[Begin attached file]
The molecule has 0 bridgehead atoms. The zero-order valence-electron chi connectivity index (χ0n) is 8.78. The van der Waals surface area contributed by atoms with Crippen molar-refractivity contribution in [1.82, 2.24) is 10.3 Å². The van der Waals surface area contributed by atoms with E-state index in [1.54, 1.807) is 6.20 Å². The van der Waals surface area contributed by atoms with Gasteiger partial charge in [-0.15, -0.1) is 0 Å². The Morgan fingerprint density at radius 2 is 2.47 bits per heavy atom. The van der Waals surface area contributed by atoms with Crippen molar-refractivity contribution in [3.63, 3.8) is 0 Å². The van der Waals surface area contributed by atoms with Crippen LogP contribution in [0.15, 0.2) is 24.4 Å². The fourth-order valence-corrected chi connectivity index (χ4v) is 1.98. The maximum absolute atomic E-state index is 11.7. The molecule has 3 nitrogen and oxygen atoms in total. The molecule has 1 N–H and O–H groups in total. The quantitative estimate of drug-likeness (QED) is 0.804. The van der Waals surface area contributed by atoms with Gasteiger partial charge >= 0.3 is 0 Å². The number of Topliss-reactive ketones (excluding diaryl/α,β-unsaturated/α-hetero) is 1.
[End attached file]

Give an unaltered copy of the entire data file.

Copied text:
The molecule has 0 bridgehead atoms. The zero-order valence-electron chi connectivity index (χ0n) is 8.78. The van der Waals surface area contributed by atoms with Crippen molar-refractivity contribution in [1.82, 2.24) is 10.3 Å². The van der Waals surface area contributed by atoms with E-state index in [1.54, 1.807) is 6.20 Å². The van der Waals surface area contributed by atoms with Gasteiger partial charge in [-0.15, -0.1) is 0 Å². The Morgan fingerprint density at radius 2 is 2.47 bits per heavy atom. The van der Waals surface area contributed by atoms with Crippen molar-refractivity contribution in [3.63, 3.8) is 0 Å². The van der Waals surface area contributed by atoms with Crippen LogP contribution in [0.15, 0.2) is 24.4 Å². The fourth-order valence-corrected chi connectivity index (χ4v) is 1.98. The maximum absolute atomic E-state index is 11.7. The molecule has 3 nitrogen and oxygen atoms in total. The molecule has 1 N–H and O–H groups in total. The quantitative estimate of drug-likeness (QED) is 0.804. The van der Waals surface area contributed by atoms with Gasteiger partial charge >= 0.3 is 0 Å². The number of Topliss-reactive ketones (excluding diaryl/α,β-unsaturated/α-hetero) is 1.